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Article   |    
Increased Hippocampal, Thalamic, and Prefrontal Hemodynamic Response to an Urban Noise Stimulus in Schizophrenia
Jason R. Tregellas, Ph.D.; Jamey Ellis; Shireen Shatti; Yiping P. Du, Ph.D.; Donald C. Rojas, Ph.D.
Am J Psychiatry 2009;166:354-360. doi:10.1176/appi.ajp.2008.08030411

Objective: People with schizophrenia often have difficulty ignoring unimportant noises in the environment. While experimental measures of sensory gating have yielded insight into neurobiological mechanisms related to this deficit, the degree to which these measures reflect the real-world experience of people with schizophrenia is unknown. The goal of this study was to develop a clinically relevant sensory gating paradigm and to assess differences in brain hemodynamic responses during the task in schizophrenia. Method: Thirty-five participants, including 18 outpatients with schizophrenia and 17 healthy comparison subjects, underwent scanning on a 3-T MR system while passively listening to an “urban white noise” stimulus, a mixture of common sounds simulating a busy urban setting, including multiple conversations and events recorded from a neighborhood gathering, music, and talk radio. P50 evoked responses from a typical paired-click sensory gating task also were measured. Results: Listening to the urban white noise stimulus produced robust activation of the auditory pathway in all participants. Activation was observed in the bilateral primary and secondary auditory cortices, medial geniculate nuclei, and inferior colliculus. Greater activation was observed in the schizophrenia patients relative to the comparison subjects in the hippocampus, thalamus, and prefrontal cortex. Higher P50 test/conditioning ratios also were observed in the schizophrenia patients. These evoked responses correlated with hemodynamic responses in the hippocampus and the prefrontal cortex. Conclusions: The finding of greater activation of the hippocampus, thalamus, and prefrontal cortex during a sensory gating task with high face validity further supports the involvement of these brain regions in gating deficits in schizophrenia. This link is strengthened by the observed correlation between evoked responses in the paired-click paradigm and hemodynamic responses in a functional MRI sensory gating paradigm.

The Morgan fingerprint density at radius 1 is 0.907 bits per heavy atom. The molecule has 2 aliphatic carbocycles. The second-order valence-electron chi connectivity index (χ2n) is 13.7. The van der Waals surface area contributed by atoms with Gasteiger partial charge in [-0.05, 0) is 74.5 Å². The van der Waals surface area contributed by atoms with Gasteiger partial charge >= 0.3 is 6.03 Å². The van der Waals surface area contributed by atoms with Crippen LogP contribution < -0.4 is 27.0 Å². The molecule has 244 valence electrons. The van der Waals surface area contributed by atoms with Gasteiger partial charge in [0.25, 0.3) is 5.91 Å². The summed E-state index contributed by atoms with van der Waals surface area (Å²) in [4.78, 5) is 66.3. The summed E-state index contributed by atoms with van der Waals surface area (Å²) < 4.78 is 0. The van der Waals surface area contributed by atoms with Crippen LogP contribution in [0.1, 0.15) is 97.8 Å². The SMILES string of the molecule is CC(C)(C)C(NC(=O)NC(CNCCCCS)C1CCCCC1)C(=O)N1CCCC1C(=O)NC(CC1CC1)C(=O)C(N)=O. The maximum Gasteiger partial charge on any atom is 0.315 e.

Abstract Teaser
Figures in this Article

The inability to ignore irrelevant noises in the environment is a common problem for people with schizophrenia. First described by Bleuler nearly 100 years ago, this flooding of sensory information can have a substantial impact on quality of life and may be related to disease pathology (1, 2). To better understand this core problem in schizophrenia, investigators have developed physiological and behavioral measures to study patients’ responses to sounds.

One commonly studied physiological measure is the P50 sensory gating paradigm, in which evoked responses to pairs of clicks are measured with EEG techniques. In healthy persons, responses to the second click in a pair of clicks are inhibited as part of a sensory gating or filtering mechanism (3). In persons with schizophrenia, responses to this repeated stimulus are not inhibited, which is interpreted as an inhibitory failure in sensory gating (4). In a recent functional MRI (fMRI) study (5), we identified greater activation of the hippocampus, thalamus, and prefrontal cortex during a repeated-click sensory gating task in patients with schizophrenia. Other paradigms, such as the pre-pulse inhibition task, in which a weak stimulus preceding a startling stimulus diminishes the startle effect, have also been used in attempts to distill the sensory gating phenomenon into responses to pairs of stimuli (6, 7). The simplicity of these measures, particularly the ability to translate the tasks into animal models, has revealed valuable information about the neurobiology underlying deficits in sensory gating.

A weakness of such measures, however, is the unknown degree to which repeated clicks or stimuli in other modalities reflect the experience of people with schizophrenia in daily life, that is, an inundation by real noises in the environment. Previous studies using word stimuli or sounds from the environment have revealed behaviors that imply specific cortical deficits in schizophrenia. Since the late 1970s, studies using dichotic listening paradigms have shown that individuals with schizophrenia are more distractible when trying to perform other tasks, such as visual tracking (8) and speaking (9). Other listening studies, using dichotic speech tasks, digit pair tasks, and monitoring tasks, have differed in their findings but have consistently demonstrated differences in the lateralization of auditory processing in schizophrenia (10).